Although chimney tools have changed over the years, chimney sweeping is still done the traditional way with brushes and rods. With guidelines from the Chimney Safety Institute of America and the National Fire Protection Association, the flue is visually inspected to determine if a sweeping is needed and type of brush required. The inside area is then prepped with a drop cloth, vacuum and additional dust control, as needed. The brush is attached to a semi-flexible rod, inserted past the damper area, with additional rods added until the peak is reached. There are various stages of creosote so a visual inspection prior to running brushes is imperative to determine if a basic sweep is needed or if more aggressive tactics are necessary.
Aluminum – An aluminum liner can be used to vent category 1 gas appliances with A.F.U.E. of 83% or lower. Aluminum liners are commonly used to downsize and vent orphaned water heaters when the main heating system is vented elsewhere, improving the performance of the appliance.
Stainless Steel 316 alloy (most common)– Stainless steel liners are designed to reline existing chimneys or be used in new construction. It’s corrugated construction allows for expansion and contraction during the heat up and cool down periods. This liner would be used for standard heating flues and fireplace flue installations.
Stainless Steel /AL29-4C – AL294-C alloy can only be used with natural gas or propane category II, III or IV appliances. Frequently used to chimney vent modern high efficiency boilers.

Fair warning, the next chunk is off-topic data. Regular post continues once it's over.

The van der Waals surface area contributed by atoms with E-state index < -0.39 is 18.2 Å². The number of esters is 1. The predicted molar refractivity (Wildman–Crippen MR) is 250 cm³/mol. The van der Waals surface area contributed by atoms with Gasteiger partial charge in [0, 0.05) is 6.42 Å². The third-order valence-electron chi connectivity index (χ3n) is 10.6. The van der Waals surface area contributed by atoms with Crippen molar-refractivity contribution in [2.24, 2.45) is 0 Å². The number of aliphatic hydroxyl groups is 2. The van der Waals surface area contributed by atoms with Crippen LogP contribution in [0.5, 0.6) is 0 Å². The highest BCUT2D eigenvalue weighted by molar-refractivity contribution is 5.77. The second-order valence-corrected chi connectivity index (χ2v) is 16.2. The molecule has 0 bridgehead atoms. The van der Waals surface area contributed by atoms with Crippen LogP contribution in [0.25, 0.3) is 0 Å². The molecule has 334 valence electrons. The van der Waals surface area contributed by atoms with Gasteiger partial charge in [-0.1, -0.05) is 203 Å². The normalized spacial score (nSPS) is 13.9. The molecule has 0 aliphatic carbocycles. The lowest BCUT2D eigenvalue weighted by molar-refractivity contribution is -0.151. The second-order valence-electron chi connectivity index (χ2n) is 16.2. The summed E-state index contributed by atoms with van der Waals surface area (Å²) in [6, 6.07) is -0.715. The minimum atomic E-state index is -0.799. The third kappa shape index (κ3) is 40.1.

Polypropylene/PVC – Plastic venting may be an option to vent approved condensing boilers. Manufacturer’s specifications would determine if plastic venting is right for you.
At some point during your home-ownership, your chimney will likely need some sort of repair. Chimney repair can range from very minor spot pointing, to full rebuilds, but what most people don’t know is, repairs can also be a combination of the two!
If you notice minor cracks or loose bricks in your chimney, this is the time to make needed repairs rather than waiting for more serious damage to occur. We can repair damage before it gets worse and offer suggestions to prevent further deterioration of your chimney. After your chimney has been repaired, consider waterproofing to help prevent the problem from recurring.
When a chimney is starting to deteriorate, but the bricks still appear in to be in good shape, chimney pointing may be your solution. Pointing is when the mortar joints between the brick are partially ground out and filled back in with new mortar. The mortar in between the brick can become soft and crumbly even though the brick are still in tact, removing the old mortar and replacing, can add new life to the chimney, stop water leaks and save thousands in rebuilding costs. After your chimney has been re-pointed, consider waterproofing to protect your investment.
When the mortar and brick have crumbled, a chimney rebuild is needed. Our chimney rebuilds include tear down of the existing structure and debris disposal of the old decayed brick. The chimney will then be built back up using new brick and mortar and finished with crown/wash. Brick color, mortar color and decorative corbel style options can all be discussed to give your chimney a fresh new designer look.
A Chimney Cap sits on top of the chimney and has several functions. The first is to keep debris, leaves, branches and most animals from entering the chimney potentially causing the flue to become blocked. A blocked chimney will keep by-products of combustion from properly exiting the flue and, should they enter the home, can be harmful.
Chimney caps can also significantly reduce the amount of rain that enters the chimney through the peak, and therefore, slow down the rate of deterioration compared to a chimney unsheltered to water.
A chimney cap can also act like a spark arrestor helping keep sparks from leaving your chimney and ending up on your roof.